Archive for February, 2010

First Sous Vide Failure

February 9, 2010 Leave a comment

I cooked the flat iron steak last night until this morning for 12 hours at 134F and cooled it quickly in an ice bath this morning so I could heat it up, sear it, and serve it for dinner tonight.  Lesson learned, since flat iron is quite a well marbled piece of meat 12 hours was FAR too long, it was one notch from being mush and simply couldn’t be eaten.   We live to learn, next time 2 hours tops for the flat iron.

The 24 hour flank turned out to be a winner though.  I still need to tweak the seasonings a little, but it was tender almost fillet like.

Tomorrow night I’m going to do a chicken breast and this weekend will be salmon. More on the way…

Categories: General

Sous Vide Experiments Continue

February 7, 2010 Leave a comment

Lamb Sous Vide Pan Seared in unsaled butter and finished with blowtorch

Tonight I sous vide Ontario lamb chops at 134F for 2 hours, they were great!  Mint and garlic marinade penetrated the meat like nothing I’ve ever experienced.  After this I’m excited to try a rack of lamb.

I also picked up hunk of flank steak as well as a flat iron.  I’m very curious on the flat iron since it has a great amount of connective tissue I expect it will sous vide very well, time will tell.

Currently have the chimichurri marinated flank steak in the SousVide Supreme and will be cooking it for about 30 hours.  Not sure how I’ll sear it, might use the pan, but the blowtorch is proving very effective.   Will be making fajitas with it for tomorrow night’s dinner.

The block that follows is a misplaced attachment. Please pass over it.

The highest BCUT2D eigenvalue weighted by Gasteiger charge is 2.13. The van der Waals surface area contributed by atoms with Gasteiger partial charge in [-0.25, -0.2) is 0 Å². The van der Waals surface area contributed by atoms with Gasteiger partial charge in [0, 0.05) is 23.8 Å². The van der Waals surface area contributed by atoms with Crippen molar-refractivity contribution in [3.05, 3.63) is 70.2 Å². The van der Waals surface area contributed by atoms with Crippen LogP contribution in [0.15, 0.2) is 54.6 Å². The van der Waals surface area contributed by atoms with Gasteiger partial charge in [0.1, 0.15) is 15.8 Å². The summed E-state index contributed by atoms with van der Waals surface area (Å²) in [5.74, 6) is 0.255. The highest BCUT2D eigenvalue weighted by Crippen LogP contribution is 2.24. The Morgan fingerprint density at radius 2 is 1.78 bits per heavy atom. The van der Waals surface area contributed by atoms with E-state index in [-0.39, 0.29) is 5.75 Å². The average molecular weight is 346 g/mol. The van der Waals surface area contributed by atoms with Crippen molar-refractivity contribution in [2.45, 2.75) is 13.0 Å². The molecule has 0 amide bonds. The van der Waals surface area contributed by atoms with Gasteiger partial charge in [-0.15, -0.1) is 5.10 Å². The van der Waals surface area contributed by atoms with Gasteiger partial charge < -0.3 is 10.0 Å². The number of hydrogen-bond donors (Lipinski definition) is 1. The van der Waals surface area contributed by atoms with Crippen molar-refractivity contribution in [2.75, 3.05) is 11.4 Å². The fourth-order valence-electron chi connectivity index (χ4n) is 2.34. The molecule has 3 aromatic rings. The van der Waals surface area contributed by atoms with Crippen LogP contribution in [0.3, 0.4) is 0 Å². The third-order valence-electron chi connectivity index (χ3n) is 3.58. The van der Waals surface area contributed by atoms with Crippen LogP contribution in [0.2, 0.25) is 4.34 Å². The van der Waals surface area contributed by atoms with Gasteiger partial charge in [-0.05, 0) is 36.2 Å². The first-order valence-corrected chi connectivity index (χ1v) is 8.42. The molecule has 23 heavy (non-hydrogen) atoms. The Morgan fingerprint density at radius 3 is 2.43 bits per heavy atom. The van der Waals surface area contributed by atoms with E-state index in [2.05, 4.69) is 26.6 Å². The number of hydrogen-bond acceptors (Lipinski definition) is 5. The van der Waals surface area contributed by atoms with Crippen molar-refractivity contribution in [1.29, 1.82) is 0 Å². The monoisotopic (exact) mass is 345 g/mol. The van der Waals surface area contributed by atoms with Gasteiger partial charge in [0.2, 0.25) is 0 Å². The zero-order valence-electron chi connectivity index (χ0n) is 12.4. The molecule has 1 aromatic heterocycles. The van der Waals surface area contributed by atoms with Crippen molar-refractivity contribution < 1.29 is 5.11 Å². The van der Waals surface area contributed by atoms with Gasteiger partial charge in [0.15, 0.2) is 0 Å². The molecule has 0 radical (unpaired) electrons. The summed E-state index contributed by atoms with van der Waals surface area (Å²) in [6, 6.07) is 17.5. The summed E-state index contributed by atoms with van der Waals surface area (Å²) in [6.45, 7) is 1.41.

I get most of my meat at Medium Rare, they’re at Dundas & Kipling and are my go to butcher.  If you’re looking for very good premium meat, I can’t recommend them enough.

I’m going to give salmon and chicken a go later in the week, a man can only eat so much red meat!

SousVide Supreme Unboxing & First Use

February 6, 2010 2 comments
SousVide Supreme

SousVide Supreme

Before I get into the SousVide Supreme I believe a little tutorial on sous vide cooking is in order.  Sous vide is French for “under vacuum” and is a culinary technique where by food is cooking for longer periods of time under precise degree accurate temperature control.  Think of it as effectively like poaching but under much more lab quality temperature control.  Food is placed in vacuum bags and left in a water bath at exact temperatures for prolonged periods of time.   Many foods can be cooked sous vide from beef, chicken and pork to fish, seafood and vegetables, as a result of cooking under a vacuum seal there is little air and flavours are locked into the food.

Another benefit of sous vide cooking is how forgiving the technique is; it’s almost impossible to overcook foods.  Take a 1″ steak, cook it for 1 hour at 130F and you’ll have a medium rare steak, hold it in the water bath for 8 hours and you’ll still have a medium rare steak.  How?  Simple, the water is being held at EXACTLY 130F so the meat can’t cook beyond that temperature.  This is particularly beneficial for seafood which can be tricky to get “just right.”